Fact-check: Do pets pollute as much as cars?

The most polluting part of owning a pet is their meat-heavy diet
The most polluting part of owning a pet is their meat-heavy diet Copyright Carolyn Kaster/Copyright 2023 The AP. All rights reserved.
By Sophia Khatsenkova
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Is man’s best friend the planet’s enemy? There's been an ongoing debate about whether owning a pet is as polluting as owning a car.

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Is your adorable puppy or kitten as bad for the planet as a petrol-guzzling car?

While the precise carbon pawprint of our furry friends is still a source of debate, one thing is clear: cats and dogs do have an impact on the planet. 

How? Their diet is the biggest contributor to their carbon footprint, which requires energy, land, and water to produce.

One of the most often cited studies was conducted by Gregory Okin, a geography professor at UCLA. 

According to his 2017 study, feeding dogs and cats creates the equivalent of around 64 million tons of carbon dioxide in the US each year. That’s roughly the same impact as 13.6 million cars on the road.

Okin also claims that if our pets formed their own country, it would rank 5th in global meat consumption behind China, the US, Brazil, and Russia. 

However, multiple scientists have expressed doubts these findings are accurate.

The argument: a lot of pet food comes from animal byproducts such as lungs, kidneys, and tripe.

The 2017 study, on the other hand, counts the greenhouse gas emissions as if cows and chicken were raised for the sole purpose of being turned into pet food, which is very rarely the case, explains Peleter Alexander, Senior Lecturer in Global Food Security at the University of Edinburgh. 

“I think that's very hard to justify, partly because it double counts. These lifecycle assessments that are calculating emission factors for meat, are based on how much meat is produced, not how much meat and byproducts are produced. So effectively, if you added everything up in that way, you would end up with more emissions than occurred," he told Euronews.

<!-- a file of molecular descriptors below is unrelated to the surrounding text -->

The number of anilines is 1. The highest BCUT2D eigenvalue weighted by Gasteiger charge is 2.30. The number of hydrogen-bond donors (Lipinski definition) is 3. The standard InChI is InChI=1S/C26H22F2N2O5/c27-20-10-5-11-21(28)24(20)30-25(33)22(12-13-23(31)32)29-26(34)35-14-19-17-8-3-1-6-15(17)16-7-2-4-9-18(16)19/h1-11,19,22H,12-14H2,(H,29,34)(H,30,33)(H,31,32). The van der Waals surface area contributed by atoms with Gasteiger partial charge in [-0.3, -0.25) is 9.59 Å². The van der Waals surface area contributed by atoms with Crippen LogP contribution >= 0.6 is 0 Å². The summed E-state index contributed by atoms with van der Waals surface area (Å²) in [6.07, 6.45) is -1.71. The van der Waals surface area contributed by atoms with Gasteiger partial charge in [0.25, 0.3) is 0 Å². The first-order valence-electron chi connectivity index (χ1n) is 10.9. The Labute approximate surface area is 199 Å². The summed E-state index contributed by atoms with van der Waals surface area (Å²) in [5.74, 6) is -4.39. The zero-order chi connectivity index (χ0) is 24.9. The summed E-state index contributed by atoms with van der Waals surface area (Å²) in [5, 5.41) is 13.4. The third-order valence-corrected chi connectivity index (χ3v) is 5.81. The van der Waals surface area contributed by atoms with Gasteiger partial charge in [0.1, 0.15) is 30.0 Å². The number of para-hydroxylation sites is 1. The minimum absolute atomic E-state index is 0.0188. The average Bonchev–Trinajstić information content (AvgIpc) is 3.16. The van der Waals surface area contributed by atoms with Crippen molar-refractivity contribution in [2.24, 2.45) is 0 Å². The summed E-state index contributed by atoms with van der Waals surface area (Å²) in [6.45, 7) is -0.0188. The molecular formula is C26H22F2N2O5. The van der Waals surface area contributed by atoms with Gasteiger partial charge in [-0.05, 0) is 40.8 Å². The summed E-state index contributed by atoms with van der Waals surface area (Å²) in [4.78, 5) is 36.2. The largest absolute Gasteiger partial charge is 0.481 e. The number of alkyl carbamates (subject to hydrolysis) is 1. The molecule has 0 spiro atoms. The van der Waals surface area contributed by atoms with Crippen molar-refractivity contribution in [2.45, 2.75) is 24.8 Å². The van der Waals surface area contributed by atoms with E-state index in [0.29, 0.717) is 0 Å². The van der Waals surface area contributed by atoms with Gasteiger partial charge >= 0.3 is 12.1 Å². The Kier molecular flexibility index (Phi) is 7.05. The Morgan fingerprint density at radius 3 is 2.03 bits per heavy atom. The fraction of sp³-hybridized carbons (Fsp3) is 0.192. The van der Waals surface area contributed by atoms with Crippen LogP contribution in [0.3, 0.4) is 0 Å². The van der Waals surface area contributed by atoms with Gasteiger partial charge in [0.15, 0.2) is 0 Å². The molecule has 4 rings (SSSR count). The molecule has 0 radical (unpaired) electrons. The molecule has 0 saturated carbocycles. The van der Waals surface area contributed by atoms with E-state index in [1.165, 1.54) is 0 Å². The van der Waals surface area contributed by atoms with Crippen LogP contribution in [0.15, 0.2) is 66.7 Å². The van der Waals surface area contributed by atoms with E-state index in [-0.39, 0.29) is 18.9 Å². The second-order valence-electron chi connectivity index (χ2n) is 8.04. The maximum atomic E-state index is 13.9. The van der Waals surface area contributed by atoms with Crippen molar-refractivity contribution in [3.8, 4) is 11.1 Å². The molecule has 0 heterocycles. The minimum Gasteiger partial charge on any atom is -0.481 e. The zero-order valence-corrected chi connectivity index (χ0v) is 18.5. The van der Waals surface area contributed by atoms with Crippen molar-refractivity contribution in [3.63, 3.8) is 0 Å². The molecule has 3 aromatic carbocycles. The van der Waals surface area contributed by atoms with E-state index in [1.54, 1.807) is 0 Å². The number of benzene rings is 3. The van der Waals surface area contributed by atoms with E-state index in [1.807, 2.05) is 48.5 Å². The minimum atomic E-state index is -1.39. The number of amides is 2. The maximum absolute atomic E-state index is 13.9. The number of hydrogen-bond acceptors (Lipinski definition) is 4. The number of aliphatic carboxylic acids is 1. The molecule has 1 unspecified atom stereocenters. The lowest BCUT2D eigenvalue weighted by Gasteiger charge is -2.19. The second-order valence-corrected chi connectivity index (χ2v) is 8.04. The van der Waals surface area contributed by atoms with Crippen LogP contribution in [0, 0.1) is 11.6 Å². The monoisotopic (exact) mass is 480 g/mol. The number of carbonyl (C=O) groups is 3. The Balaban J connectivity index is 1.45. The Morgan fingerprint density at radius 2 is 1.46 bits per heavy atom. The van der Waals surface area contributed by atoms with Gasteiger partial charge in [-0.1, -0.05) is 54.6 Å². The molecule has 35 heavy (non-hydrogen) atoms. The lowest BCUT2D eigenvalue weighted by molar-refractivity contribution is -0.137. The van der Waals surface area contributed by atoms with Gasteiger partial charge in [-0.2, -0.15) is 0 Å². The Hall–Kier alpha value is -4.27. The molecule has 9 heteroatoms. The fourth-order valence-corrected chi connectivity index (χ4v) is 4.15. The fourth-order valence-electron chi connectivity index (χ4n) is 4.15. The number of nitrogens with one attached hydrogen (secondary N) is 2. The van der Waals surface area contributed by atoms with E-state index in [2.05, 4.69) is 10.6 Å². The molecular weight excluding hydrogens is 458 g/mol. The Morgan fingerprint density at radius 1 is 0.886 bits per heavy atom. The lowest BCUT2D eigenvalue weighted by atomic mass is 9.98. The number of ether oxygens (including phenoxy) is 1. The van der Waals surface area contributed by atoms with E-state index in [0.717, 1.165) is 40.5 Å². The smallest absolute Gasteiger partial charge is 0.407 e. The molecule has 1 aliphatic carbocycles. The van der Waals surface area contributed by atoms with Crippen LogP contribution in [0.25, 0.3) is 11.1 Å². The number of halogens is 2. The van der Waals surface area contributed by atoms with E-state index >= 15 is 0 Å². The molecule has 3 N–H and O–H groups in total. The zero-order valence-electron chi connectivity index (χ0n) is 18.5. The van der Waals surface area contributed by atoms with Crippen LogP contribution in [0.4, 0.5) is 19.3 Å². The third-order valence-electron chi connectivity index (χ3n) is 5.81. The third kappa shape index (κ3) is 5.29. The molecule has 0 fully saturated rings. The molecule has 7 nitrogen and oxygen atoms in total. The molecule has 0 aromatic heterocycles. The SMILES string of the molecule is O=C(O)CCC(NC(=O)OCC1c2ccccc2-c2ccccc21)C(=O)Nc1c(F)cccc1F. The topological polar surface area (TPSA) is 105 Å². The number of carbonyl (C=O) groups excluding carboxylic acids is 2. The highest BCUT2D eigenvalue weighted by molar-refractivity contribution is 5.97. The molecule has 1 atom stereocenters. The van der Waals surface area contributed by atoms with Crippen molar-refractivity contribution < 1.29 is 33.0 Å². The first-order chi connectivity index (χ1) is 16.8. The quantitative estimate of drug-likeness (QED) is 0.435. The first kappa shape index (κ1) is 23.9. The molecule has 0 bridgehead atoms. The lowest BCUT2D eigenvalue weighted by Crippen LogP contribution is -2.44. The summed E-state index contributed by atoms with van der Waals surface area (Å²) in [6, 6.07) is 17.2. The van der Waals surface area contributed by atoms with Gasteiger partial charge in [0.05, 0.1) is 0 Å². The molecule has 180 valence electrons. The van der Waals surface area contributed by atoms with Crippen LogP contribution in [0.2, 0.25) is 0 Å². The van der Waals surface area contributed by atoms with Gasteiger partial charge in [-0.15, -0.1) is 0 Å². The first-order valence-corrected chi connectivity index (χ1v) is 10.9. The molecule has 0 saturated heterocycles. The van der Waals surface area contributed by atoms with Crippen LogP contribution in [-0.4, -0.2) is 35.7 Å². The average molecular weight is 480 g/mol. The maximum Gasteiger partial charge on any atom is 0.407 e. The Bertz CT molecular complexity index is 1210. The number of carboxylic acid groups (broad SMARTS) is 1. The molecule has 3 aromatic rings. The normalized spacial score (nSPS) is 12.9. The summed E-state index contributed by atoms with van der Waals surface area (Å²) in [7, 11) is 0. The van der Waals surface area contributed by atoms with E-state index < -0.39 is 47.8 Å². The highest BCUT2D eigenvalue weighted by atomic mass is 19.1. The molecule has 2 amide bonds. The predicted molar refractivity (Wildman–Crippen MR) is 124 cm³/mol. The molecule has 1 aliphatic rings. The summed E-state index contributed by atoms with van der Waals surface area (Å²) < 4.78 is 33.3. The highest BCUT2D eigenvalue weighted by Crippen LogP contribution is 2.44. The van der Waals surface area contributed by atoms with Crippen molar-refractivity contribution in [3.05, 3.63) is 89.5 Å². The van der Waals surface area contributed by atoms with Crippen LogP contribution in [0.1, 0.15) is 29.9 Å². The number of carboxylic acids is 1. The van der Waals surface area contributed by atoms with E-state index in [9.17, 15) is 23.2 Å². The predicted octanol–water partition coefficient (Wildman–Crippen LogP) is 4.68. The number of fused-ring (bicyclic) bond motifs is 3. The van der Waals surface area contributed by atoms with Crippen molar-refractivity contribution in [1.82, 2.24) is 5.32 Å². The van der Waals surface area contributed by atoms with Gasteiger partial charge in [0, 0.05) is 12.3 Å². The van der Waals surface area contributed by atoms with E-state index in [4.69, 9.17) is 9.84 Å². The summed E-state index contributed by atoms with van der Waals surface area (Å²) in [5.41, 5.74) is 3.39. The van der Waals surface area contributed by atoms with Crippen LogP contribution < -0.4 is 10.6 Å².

According to his research, Peter Alexander estimates that roughly 1% to 3% of food system emissions were associated with the production of pets foods, much less than the oft-cited 2017 study. 

In Europe, cats were the most popular pets in 2022 with more than 127 million cats residing in 26% of households.

However, dogs were only lower by one percentage point with 25% of European households having a pet dog.

Owning a small dog is "roughly equivalent to a fifth of a car"

But does owning a pet pollute more than owning a car? Not according to Peter Alexander's calculations.

“I would suggest for an average UK petrol car, you could add the equivalent of owning a  ten-kilogramme dog for a year would be to drive about 1,400 miles or 2,000 kilometres. That's roughly 20% of the average distance that people drive in the UK." 

According to the researcher, owning a small dog is roughly equivalent to a fifth of a car when it comes to the amount of emissions each year. 

So not to worry, no one is saying you have to ditch your pet. Having a pet has many positive side effects on our physical health and mental well-being.

Interacting with animals has been shown to decrease stress levels and lower blood pressure. 

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Other studies have found that animals can reduce loneliness, increase feelings of social support, and boost your mood.

What should you do if you want to lower your pet’s carbon footprint?

According to multiple studies, you can reduce the amount of meat you feed certain pets and also adopt smaller or fewer animals to limit the amount of pet food needed to be produced. 

One solution would be to diversify the protein in their diet. Peter Alexander suggests reducing the amount of prime-cut meats that are given to animals such as dogs, which are one of the major drivers of greenhouse gas emissions.

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